Fewer than 600 people have flown high enough to pierce the boundary of space. Hundreds more are said to be waiting in line, tickets in hand, for a flight above in Virgin Galactic’s Unity spaceship, one of three spacecraft built by private companies with paying customers in mind. Virgin Galactic founder Richard Branson may soon take his turn aboard VSS Unity, the air-launched rocket developed from an original design by Burt Rutan. Virgin Galactic has reported selling 600 tickets for a round-trip excursion from New Mexico that will include a few minutes of weightlessness.
A successful VSS Unity test flight in May was followed in June by FAA approval to carry passengers on future flights. The company’s stock price shot up on that news, though the long-term viability of a business model built on selling six-figure tickets to space has not persuaded every analyst. Virgin Galactic has not confirmed when Branson will climb aboard, though the company plans three more test flights before paying passenger flights begin.
“We’re incredibly pleased with the results of our most recent test flight, which achieved our stated flight test objectives,” Virgin Galactic CEO Michael Colglazier said in a June 25 news release. “The flight performed flawlessly, and the results demonstrate the safety and elegance of our flight system. Today’s approval by the FAA of our full commercial launch license, in conjunction with the success of our May 22 test flight, give us confidence as we proceed toward our first fully crewed test flight this summer.”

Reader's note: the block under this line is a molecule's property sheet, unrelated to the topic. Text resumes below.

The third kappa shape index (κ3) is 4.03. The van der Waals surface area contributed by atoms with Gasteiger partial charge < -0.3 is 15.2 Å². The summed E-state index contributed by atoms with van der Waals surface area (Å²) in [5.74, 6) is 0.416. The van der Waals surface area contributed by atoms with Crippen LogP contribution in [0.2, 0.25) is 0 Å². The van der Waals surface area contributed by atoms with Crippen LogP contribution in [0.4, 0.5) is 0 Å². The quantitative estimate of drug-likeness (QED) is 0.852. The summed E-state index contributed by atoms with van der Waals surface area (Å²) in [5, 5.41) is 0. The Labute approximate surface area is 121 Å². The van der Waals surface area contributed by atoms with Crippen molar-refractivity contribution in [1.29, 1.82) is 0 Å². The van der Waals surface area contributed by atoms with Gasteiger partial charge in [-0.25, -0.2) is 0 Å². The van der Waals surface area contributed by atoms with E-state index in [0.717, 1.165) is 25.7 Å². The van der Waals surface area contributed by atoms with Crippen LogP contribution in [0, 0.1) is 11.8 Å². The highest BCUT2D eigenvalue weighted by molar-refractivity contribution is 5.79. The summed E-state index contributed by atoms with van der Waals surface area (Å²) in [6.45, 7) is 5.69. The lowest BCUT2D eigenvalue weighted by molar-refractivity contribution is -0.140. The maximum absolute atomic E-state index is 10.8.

Amazon CEO and Blue Origin founder Jeff Bezos has signaled his intent to launch July 20, the anniversary of the Apollo 11 moon landing, and this month announced that his brother, Mark, will join him on that flight. Another seat on Blue Origin’s first crewed space launch was claimed with a $28 million winning bid in a charity auction that drew 7,600 participants from 159 countries. (The winning bidder will be named later, Blue Origin said.)
SpaceX founder Elon Musk sold a rocket ride aboard the Dragon spacecraft to fellow billionaire Jared Isaacman, an experienced aviator who will lead an all-civilian crew on an orbital mission that aims to raise more than $200 million for St. Jude Children’s Research Hospital. The Dragon capsule and Falcon 9 rocket have completed three successful flights with NASA astronauts aboard since the company made the first crewed flight to the International Space Station on May 30, 2020; they were the first people launched into orbit from the United States since 2011. Isaacman and his Inspiration4 crew have been training for their multiday orbital mission, the first orbital flight by an all-civilian crew, that they plan to launch “no sooner than” September.
With billions of dollars spent to date on this flurry of commercial space superlatives, skeptical spectators wonder how many flights will be packed with millionaires who are able to afford tickets priced at $200,000 or more (possibly much more) before the flight pace picks up enough to create something more like an economy seat on a future rocket ride.